A major update to Super Mario Run, which, according to a feature on the App Store, was scheduled for release tomorrow, debuted a day early. The update features a brand new mode called Remix 10, a new World Tour course, and more.
The goal in Remix 10 is to find Princess Daisy by navigating 10 short courses that change each time you play. Regardless of whether you complete a level, you move onto the next until you finish all ten. There are new items in Remix 10 that you can collect to decorate your Mushroom Kingdom. Princess Daisy, who features a double jump ability, is also a playable character who is unlocked after playing through enough Remix 10 levels. The new mode is an interesting twist on the existing game that works well on mobile for when you may not have as much time to play or just want to practice the game.
A new World Star level has been added to World Tour mode that is accessible after you complete the first six worlds. World Star features all new courses like a forest and ship packed with coins.
There are other small enhancements to Super Mario Run too. For example, if you listen to music while playing, the characters will appear wearing headphones. Also, new buildings are available for your Mushroom Kingdom by playing Bonus Games in Remix 10.
Super Mario Run is available on the App Store. Through October 12th, the price of Super Mario Run’s In-App Purchase has been reduced from $9.99 to $4.99.
On Friday, July 21st, Nintendo will release Splatoon 2, one of its marquee titles for the Switch console, which will be the first game to take advantage of the Nintendo Switch Online app for iOS. The app is available to download now, but won’t be of much use until Splatoon 2 is released Friday. In the meantime, you can download the app, sign into your Nintendo account, and review instructions on how to invite friends to play. Invitations can be sent over social media like Facebook, WhatsApp, Twitter, and Line. The app will also allow players to chat with friends using a headset connected to their iOS device.
Nintendo Switch Online is a free download on the App Store. Nintendo’s online service is free while it is in beta, but will cost $19.99 per year or $3.99 per month when it launches in 2018.
Juli Clover writes for MacRumors about the upcoming release of Nintendo’s previously announced iOS app, which will serve as a companion to the Nintendo Switch:
During a Nintendo Direct event this morning, Nintendo announced plans to release a new “Nintendo Switch Online” app on July 21, the release date for Splatoon 2. According to Nintendo, the Nintendo Switch Online app, available for iOS and Android, is designed to “enhance your online experience for compatible games on the Nintendo Switch console.”
At launch, the only game compatible with the Nintendo Switch Online app will be Splatoon 2. The app will let users voice chat with friends, invite people to online matches, create teams, and access SplatNet 2. SplatNet2 offers up online play statistics and info on upcoming game features.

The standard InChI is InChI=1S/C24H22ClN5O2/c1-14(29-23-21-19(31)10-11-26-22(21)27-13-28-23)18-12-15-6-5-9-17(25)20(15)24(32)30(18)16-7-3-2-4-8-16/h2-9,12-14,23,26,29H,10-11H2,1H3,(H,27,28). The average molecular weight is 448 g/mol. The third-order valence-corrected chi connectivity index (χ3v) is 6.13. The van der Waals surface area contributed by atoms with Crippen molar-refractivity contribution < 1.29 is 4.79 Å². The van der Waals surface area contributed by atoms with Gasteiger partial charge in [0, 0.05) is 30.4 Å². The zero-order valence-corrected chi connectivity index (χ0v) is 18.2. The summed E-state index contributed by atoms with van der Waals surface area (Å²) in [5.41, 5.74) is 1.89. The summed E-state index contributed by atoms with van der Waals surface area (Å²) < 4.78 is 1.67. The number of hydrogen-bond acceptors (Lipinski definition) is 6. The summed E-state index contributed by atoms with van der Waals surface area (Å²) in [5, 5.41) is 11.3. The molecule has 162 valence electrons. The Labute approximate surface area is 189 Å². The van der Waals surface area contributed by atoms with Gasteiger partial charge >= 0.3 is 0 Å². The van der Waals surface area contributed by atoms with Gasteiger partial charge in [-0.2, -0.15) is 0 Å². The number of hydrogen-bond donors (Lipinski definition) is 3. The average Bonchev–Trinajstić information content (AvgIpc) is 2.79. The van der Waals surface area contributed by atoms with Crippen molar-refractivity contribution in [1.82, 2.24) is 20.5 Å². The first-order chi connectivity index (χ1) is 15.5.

At launch all components of the new app will be free for all users, but it’s unclear how long that will last. Nintendo has stated that from some point in 2018 and beyond, its online service for the Nintendo Switch will cost $19.99 per year or $3.99 per month, and there has been no clarification to this point on which aspects of the companion app might be tied to that paid service.
On the heels of Super Mario Run’s debut on Android, Nintendo released a big update to the iOS version of the game that adds new features and refines gameplay.
Parts of Super Mario Run are free to play. Unlocking the remaining levels requires a one-time In-App Purchase. Nintendo has been criticized by some for making too few levels available for free. Version 2.0 addresses that criticism by letting players unlock courses 1-4 after completing one of Bowser’s challenges. Clear courses 1-4, and new Toad Rally courses are unlocked too.
You can now play Toad Rally with different colors of Yoshi, which will unlock Toads of that same color. Also, Nintendo’s release notes say that new buildings will be available in an upcoming event. The remainder of the updates to the game consist of tweaks to gameplay such as an expansion of the availability of Easy Mode and changes that make it easier to earn Rally Tickets for Toad’s Rally.
The update to Super Mario Run is free and available on the App Store.
Nintendo’s third iOS title, Fire Emblem Heroes, is now available on the App Store. The game, which features characters from throughout the history of the popular Fire Emblem series, is also launching on the Google Play Store today.
Nintendo describes Fire Emblem Heroes as:
A world with two kingdoms: the Emiliano Empire, which wishes to rule all worlds, and the Askran Kingdom, which stands in its way. You are a summoner with the special ability to call upon legendary Heroes from different Fire Emblem worlds. In order to save the Kingdom of Askr from destruction, join the Order of Heroes and face a never-ending challenge.
Fire Emblem Heroes comes on the heels of Nintendo’s Miitomo and Super Mario Run titles, which were released in 2016. Earlier this week, Nintendo said it intends to release 2-3 mobile games each year. The next game, a mobile version of Nintendo’s Animal Crossing franchise, was originally set for release in March, but has been delayed until sometime during Nintendo’s next fiscal year, which begins in April.
Polygon has a great preview video that is an excellent explanation of how Fire Emblem Heroes works:
Fire Emblem Heroes is a free download on the App Store with In-App Purchases.